The second goal of treatment is to prevent the onset of type 2 diabetes (if it hasn’t already developed). Long-term complications of diabetes often include heart and kidney disease, vision loss, and foot or leg amputation. The main emphasis in the treatment of metabolic syndrome is to lessen the effects of the underlying risk factors that can be controlled, such as overweight, lack of physical activity, and an unhealthy diet.



Specific Types of Treatment

Weight lossWeight Loss
In general, people with metabolic syndrome who are overweight or obese are urged to reduce their weight by 7 to 10 percent during the first year of treatment. For example, a person weighing 250 pounds should try to lose 18 to 25 pounds. A person weighing 300 pounds should try to lose 21 to 30 pounds.
Your health care provider can calculate your BMI. For more information on losing and maintaining your weight, see the Diseases and Conditions Index article on Overweight and Obesity.

Healthy Eating Plan
With the Therapeutic Lifestyle Changes diet, less than 7 percent of your daily calories should come from saturated fat, and no more than 25 to 35 percent of your daily calories should come from all fats, including saturated, trans, monounsaturated, and polyunsaturated fats. You also should consume less than 200 mg a day of cholesterol. The amounts of fat and cholesterol in prepared foods can be found on the food’s nutritional label.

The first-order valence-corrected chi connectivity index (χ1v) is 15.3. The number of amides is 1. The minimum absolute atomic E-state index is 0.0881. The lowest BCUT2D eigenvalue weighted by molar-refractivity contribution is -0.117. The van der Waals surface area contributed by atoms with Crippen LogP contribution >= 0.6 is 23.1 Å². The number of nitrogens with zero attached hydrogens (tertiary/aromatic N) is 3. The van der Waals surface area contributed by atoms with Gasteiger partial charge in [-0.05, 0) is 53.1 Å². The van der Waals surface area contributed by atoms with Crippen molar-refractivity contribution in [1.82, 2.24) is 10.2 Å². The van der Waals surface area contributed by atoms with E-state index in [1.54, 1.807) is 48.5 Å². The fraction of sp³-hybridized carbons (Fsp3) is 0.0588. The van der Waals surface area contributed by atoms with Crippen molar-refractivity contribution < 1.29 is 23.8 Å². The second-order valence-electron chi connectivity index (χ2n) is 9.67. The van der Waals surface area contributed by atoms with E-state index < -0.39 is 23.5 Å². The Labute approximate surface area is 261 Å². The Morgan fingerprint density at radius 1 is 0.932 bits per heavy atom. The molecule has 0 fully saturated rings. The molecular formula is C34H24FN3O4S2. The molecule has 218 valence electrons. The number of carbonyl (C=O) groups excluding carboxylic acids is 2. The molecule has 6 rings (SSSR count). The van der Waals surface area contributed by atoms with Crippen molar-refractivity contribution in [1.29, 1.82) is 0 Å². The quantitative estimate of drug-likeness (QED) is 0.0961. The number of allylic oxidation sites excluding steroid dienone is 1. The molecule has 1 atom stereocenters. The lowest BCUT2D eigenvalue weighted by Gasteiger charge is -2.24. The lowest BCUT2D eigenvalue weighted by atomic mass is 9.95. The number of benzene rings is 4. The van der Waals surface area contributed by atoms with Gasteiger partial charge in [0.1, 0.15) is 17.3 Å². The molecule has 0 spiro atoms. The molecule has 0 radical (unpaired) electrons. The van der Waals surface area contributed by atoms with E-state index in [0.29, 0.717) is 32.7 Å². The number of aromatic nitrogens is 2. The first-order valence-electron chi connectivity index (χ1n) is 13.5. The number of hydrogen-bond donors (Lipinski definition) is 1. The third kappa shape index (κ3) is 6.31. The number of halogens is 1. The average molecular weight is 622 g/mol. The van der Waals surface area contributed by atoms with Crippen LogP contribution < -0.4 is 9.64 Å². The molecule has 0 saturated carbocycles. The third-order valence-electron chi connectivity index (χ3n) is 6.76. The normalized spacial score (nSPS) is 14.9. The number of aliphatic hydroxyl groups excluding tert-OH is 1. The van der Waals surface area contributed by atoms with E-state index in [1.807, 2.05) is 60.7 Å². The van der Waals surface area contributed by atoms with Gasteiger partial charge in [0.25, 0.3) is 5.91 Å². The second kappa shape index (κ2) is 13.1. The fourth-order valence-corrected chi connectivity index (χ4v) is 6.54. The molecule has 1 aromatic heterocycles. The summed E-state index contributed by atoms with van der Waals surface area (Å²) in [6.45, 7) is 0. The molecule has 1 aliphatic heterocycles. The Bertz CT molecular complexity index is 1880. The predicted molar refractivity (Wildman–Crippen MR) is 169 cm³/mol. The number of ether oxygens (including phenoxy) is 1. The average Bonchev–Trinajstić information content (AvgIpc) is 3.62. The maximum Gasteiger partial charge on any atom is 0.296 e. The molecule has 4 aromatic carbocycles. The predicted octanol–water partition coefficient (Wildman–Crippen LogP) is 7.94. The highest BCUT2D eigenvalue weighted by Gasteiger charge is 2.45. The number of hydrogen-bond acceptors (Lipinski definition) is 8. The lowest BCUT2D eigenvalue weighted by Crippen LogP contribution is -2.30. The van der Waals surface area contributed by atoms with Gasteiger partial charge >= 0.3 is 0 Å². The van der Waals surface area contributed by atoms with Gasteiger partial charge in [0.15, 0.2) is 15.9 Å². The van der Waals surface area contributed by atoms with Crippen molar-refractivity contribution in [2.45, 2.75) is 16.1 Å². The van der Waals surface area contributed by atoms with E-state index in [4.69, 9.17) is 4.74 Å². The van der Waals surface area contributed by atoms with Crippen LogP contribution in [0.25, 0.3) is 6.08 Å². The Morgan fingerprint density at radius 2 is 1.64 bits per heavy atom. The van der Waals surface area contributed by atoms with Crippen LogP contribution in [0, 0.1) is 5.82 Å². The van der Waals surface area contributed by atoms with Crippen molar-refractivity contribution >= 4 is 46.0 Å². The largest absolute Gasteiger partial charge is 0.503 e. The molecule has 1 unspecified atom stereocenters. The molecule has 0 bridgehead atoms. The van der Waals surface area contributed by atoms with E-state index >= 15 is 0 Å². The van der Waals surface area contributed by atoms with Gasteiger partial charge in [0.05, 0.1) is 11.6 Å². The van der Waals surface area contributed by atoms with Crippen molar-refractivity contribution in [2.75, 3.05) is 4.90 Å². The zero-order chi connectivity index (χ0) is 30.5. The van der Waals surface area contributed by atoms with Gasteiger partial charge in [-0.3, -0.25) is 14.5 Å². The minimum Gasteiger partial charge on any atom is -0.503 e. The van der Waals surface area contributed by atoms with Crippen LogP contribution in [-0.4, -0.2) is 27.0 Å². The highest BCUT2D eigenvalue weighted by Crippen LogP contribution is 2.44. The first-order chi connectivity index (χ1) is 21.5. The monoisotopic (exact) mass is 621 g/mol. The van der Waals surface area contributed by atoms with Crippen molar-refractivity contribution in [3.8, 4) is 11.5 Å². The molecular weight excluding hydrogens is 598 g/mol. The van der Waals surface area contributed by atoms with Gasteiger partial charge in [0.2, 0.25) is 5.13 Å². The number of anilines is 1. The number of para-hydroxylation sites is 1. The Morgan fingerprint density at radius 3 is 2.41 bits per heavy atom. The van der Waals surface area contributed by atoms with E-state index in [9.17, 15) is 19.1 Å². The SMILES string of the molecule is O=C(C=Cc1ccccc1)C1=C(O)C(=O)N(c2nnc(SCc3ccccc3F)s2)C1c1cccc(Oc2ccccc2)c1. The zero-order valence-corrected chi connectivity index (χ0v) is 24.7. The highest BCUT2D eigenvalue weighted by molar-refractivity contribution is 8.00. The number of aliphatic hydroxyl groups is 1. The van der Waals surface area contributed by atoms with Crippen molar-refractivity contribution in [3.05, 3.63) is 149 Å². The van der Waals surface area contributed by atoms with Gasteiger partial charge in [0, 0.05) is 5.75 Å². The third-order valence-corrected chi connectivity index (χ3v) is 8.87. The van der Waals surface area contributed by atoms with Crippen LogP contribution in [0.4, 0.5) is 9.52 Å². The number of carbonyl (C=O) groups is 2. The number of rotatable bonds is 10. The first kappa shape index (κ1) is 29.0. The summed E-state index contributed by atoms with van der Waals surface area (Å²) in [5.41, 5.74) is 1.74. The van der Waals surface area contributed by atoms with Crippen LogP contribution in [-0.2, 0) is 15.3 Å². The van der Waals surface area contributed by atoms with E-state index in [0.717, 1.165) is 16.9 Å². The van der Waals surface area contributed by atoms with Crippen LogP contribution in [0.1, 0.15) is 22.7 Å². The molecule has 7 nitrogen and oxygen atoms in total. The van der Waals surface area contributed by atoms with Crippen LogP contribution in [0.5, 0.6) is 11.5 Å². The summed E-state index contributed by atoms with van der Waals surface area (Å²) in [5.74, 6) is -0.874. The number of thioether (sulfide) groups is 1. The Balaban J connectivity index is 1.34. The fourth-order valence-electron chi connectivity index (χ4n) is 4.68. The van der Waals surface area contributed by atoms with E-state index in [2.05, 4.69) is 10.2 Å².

Foods high in soluble fiber also are part of a healthy eating plan. These foods include:

  • Whole grain cereals such as oatmeal and oat bran
  • Fruits such as apples, bananas, oranges, pears, and prunes
  • Legumes such as kidney beans, lentils, chick peas, black-eyed peas, lima beans

Fish are an important part of a heart healthy diet. Fish are a good source of omega-3 fatty acids, which may help protect the heart from blood clots and inflammation and reduce the risk for heart attack.
You also should try to limit the amount of sodium and salt that you eat. This means choosing low-sodium and low-salt foods and “no added salt” foods and seasonings at the table or when cooking. The nutritional label on food packaging shows the amount of sodium in the item.
Try to limit alcoholic beverages. Too much alcohol will raise your blood pressure and triglyceride level. It will also add extra calories, which will cause weight gain. Men should have no more than two drinks containing alcohol a day. Women should have no more than one drink containing alcohol a day. Physical Activity